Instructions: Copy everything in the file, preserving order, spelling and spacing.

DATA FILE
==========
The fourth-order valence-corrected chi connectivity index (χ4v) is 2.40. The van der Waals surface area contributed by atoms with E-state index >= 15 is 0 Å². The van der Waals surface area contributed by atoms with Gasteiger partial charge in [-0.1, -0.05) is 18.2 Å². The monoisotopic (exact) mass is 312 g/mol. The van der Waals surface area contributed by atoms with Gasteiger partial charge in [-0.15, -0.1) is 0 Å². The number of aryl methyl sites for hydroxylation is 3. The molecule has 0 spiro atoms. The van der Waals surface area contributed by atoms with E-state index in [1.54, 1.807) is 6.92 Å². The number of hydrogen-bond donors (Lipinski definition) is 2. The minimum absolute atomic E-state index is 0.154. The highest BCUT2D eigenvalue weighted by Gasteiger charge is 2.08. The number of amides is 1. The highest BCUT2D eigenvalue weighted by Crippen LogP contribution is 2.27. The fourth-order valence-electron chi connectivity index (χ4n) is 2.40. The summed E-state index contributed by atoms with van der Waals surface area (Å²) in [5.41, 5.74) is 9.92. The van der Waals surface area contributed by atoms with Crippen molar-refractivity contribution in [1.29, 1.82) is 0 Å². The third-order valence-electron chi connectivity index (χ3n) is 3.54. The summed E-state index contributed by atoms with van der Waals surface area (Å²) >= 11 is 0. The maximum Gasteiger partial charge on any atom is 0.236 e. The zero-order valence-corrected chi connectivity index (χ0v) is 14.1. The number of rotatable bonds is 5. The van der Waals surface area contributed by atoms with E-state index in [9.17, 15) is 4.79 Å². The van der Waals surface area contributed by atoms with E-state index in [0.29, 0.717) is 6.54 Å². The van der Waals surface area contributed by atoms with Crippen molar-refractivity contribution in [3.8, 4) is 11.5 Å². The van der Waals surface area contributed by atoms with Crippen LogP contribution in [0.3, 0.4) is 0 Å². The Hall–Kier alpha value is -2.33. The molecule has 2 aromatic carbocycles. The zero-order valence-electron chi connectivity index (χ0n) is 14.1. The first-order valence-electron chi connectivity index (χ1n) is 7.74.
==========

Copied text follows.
The fourth-order valence-corrected chi connectivity index (χ4v) is 2.40. The van der Waals surface area contributed by atoms with E-state index >= 15 is 0 Å². The van der Waals surface area contributed by atoms with Gasteiger partial charge in [-0.1, -0.05) is 18.2 Å². The monoisotopic (exact) mass is 312 g/mol. The van der Waals surface area contributed by atoms with Gasteiger partial charge in [-0.15, -0.1) is 0 Å². The number of aryl methyl sites for hydroxylation is 3. The molecule has 0 spiro atoms. The van der Waals surface area contributed by atoms with E-state index in [1.54, 1.807) is 6.92 Å². The number of hydrogen-bond donors (Lipinski definition) is 2. The minimum absolute atomic E-state index is 0.154. The highest BCUT2D eigenvalue weighted by Gasteiger charge is 2.08. The number of amides is 1. The highest BCUT2D eigenvalue weighted by Crippen LogP contribution is 2.27. The fourth-order valence-electron chi connectivity index (χ4n) is 2.40. The summed E-state index contributed by atoms with van der Waals surface area (Å²) in [5.41, 5.74) is 9.92. The van der Waals surface area contributed by atoms with Crippen molar-refractivity contribution in [1.29, 1.82) is 0 Å². The third-order valence-electron chi connectivity index (χ3n) is 3.54. The summed E-state index contributed by atoms with van der Waals surface area (Å²) >= 11 is 0. The maximum Gasteiger partial charge on any atom is 0.236 e. The zero-order valence-corrected chi connectivity index (χ0v) is 14.1. The number of rotatable bonds is 5. The van der Waals surface area contributed by atoms with E-state index in [9.17, 15) is 4.79 Å². The van der Waals surface area contributed by atoms with E-state index in [0.29, 0.717) is 6.54 Å². The van der Waals surface area contributed by atoms with Crippen molar-refractivity contribution in [3.8, 4) is 11.5 Å². The van der Waals surface area contributed by atoms with Crippen LogP contribution in [0.3, 0.4) is 0 Å². The Hall–Kier alpha value is -2.33. The molecule has 2 aromatic carbocycles. The zero-order valence-electron chi connectivity index (χ0n) is 14.1. The first-order valence-electron chi connectivity index (χ1n) is 7.74.